A few days ago, Ray Dalio, founder of Bridgewater Associates (the world’s largest hedge fund) was interviewed by Charlie Rose on, “CBS This Morning”. In September 2013, Dalio put out his video entitled, “How the Economic Machine Works,” narrating and explaining how he thinks the economy works. Dalio is personally worth over $10 billion; so to say he understands the economy is a gross understatement. When asked by Rose to summarize the video, Dalio said: “It’s in 30 minutes a description of how I believe the economic machine works, in other words I believe the economy works like a machine. I believe most things work like a machine. I’m a market participant. I’m a global macro-economic investor. And so it’s from–I think—a very practical perspective.”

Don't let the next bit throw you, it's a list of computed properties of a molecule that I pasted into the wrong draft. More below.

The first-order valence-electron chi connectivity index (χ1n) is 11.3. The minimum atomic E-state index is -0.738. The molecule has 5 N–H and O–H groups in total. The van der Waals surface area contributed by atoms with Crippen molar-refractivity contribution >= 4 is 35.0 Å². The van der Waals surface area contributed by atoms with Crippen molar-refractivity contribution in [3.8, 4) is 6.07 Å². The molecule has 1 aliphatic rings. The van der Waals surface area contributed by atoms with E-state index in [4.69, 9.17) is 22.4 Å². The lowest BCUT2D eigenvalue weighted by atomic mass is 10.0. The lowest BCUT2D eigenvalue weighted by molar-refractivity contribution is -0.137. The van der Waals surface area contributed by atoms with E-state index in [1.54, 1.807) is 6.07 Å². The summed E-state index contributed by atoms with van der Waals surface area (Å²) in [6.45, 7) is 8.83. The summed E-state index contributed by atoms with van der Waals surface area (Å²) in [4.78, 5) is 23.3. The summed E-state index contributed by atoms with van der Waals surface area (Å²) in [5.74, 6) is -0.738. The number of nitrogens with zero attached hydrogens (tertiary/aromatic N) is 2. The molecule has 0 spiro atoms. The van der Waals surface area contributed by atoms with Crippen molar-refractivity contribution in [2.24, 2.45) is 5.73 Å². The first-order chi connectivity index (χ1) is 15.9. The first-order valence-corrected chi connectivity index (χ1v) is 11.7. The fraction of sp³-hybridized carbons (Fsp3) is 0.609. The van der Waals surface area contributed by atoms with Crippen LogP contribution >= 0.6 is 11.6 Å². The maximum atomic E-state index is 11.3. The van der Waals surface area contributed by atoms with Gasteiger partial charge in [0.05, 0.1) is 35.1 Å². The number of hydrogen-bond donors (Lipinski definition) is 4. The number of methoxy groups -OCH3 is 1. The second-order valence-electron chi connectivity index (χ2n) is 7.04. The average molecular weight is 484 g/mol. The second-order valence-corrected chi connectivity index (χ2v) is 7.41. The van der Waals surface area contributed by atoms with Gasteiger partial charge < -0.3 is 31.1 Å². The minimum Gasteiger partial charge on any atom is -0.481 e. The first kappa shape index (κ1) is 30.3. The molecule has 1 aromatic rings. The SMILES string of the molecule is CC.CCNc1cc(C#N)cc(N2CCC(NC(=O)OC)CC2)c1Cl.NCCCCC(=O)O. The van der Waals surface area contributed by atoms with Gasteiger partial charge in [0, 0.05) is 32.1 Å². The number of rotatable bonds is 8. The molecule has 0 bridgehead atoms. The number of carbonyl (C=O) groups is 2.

Stunned, Rose went on to ask Dalio, “Some would say the following. ‘If I had made billions of dollars, because I had a unique understanding of the way the economy works, I’m going to keep it to myself’.” To that Dalio replied, “Well, that’s why I say when I’m 64 years old. I’m going to — you know, in the stage of my life where I think this is valuable. I think that people take 30 minutes, watch it, and understand it.”
Over the years, I have watched, and been a follower of Dalio’s work. He runs his renowned firm on a distinct set of transferable principles, which encourage extreme transparency, and at it’s core, requires one to challenge their beliefs. I learned of his operating doctrines a while back after reading his 123-page treatise he put out in 2011 simply called, “Principles by Ray Dalio”. Is it a little ego driven? Sure, of course, would do you expect? But make no mistake about it, Dalio’s views are well-respected for good reason. Aside from running the world’s largest hedge fund, he has a tremendous track record. And like E. F. Hutton in the 1970s and 80s, today, “When Dalio talks, people listen”.